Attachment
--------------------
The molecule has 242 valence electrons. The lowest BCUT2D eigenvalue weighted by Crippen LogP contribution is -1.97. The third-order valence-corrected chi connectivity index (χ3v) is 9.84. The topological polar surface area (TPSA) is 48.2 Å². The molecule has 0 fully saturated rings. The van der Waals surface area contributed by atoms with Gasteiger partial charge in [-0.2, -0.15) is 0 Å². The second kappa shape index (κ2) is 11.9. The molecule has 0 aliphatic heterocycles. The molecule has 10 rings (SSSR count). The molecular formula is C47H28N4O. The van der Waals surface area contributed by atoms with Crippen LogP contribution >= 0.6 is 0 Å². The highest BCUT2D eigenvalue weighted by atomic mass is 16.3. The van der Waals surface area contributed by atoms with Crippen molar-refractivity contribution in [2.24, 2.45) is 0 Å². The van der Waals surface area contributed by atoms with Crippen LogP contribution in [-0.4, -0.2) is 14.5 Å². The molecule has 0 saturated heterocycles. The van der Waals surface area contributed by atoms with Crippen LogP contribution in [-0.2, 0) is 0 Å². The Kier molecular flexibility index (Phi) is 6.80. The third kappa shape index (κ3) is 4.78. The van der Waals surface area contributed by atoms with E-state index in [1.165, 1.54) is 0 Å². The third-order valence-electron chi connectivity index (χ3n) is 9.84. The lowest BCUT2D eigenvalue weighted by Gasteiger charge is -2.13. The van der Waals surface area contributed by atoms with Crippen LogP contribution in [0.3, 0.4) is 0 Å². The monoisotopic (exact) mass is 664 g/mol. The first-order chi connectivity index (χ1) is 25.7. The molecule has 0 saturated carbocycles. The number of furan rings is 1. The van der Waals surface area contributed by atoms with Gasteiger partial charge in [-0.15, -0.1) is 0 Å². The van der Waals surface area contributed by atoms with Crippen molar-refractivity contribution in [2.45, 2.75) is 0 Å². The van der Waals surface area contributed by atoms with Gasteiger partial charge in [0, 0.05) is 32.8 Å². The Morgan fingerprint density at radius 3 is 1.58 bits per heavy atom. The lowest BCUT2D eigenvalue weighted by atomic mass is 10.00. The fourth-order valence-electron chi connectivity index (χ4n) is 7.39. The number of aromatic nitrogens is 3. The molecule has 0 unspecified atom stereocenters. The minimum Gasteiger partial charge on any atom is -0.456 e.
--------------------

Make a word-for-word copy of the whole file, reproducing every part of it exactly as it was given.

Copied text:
The molecule has 242 valence electrons. The lowest BCUT2D eigenvalue weighted by Crippen LogP contribution is -1.97. The third-order valence-corrected chi connectivity index (χ3v) is 9.84. The topological polar surface area (TPSA) is 48.2 Å². The molecule has 0 fully saturated rings. The van der Waals surface area contributed by atoms with Gasteiger partial charge in [-0.2, -0.15) is 0 Å². The second kappa shape index (κ2) is 11.9. The molecule has 0 aliphatic heterocycles. The molecule has 10 rings (SSSR count). The molecular formula is C47H28N4O. The van der Waals surface area contributed by atoms with Crippen LogP contribution >= 0.6 is 0 Å². The highest BCUT2D eigenvalue weighted by atomic mass is 16.3. The van der Waals surface area contributed by atoms with Crippen molar-refractivity contribution in [2.24, 2.45) is 0 Å². The van der Waals surface area contributed by atoms with Crippen LogP contribution in [-0.4, -0.2) is 14.5 Å². The molecule has 0 saturated heterocycles. The van der Waals surface area contributed by atoms with Crippen LogP contribution in [-0.2, 0) is 0 Å². The Kier molecular flexibility index (Phi) is 6.80. The third kappa shape index (κ3) is 4.78. The van der Waals surface area contributed by atoms with E-state index in [1.165, 1.54) is 0 Å². The third-order valence-electron chi connectivity index (χ3n) is 9.84. The lowest BCUT2D eigenvalue weighted by Gasteiger charge is -2.13. The van der Waals surface area contributed by atoms with Crippen LogP contribution in [0.3, 0.4) is 0 Å². The monoisotopic (exact) mass is 664 g/mol. The first-order chi connectivity index (χ1) is 25.7. The molecule has 0 saturated carbocycles. The number of furan rings is 1. The van der Waals surface area contributed by atoms with Gasteiger partial charge in [-0.15, -0.1) is 0 Å². The van der Waals surface area contributed by atoms with Crippen molar-refractivity contribution in [2.45, 2.75) is 0 Å². The van der Waals surface area contributed by atoms with Gasteiger partial charge in [0, 0.05) is 32.8 Å². The Morgan fingerprint density at radius 3 is 1.58 bits per heavy atom. The lowest BCUT2D eigenvalue weighted by atomic mass is 10.00. The fourth-order valence-electron chi connectivity index (χ4n) is 7.39. The number of aromatic nitrogens is 3. The molecule has 0 unspecified atom stereocenters. The minimum Gasteiger partial charge on any atom is -0.456 e.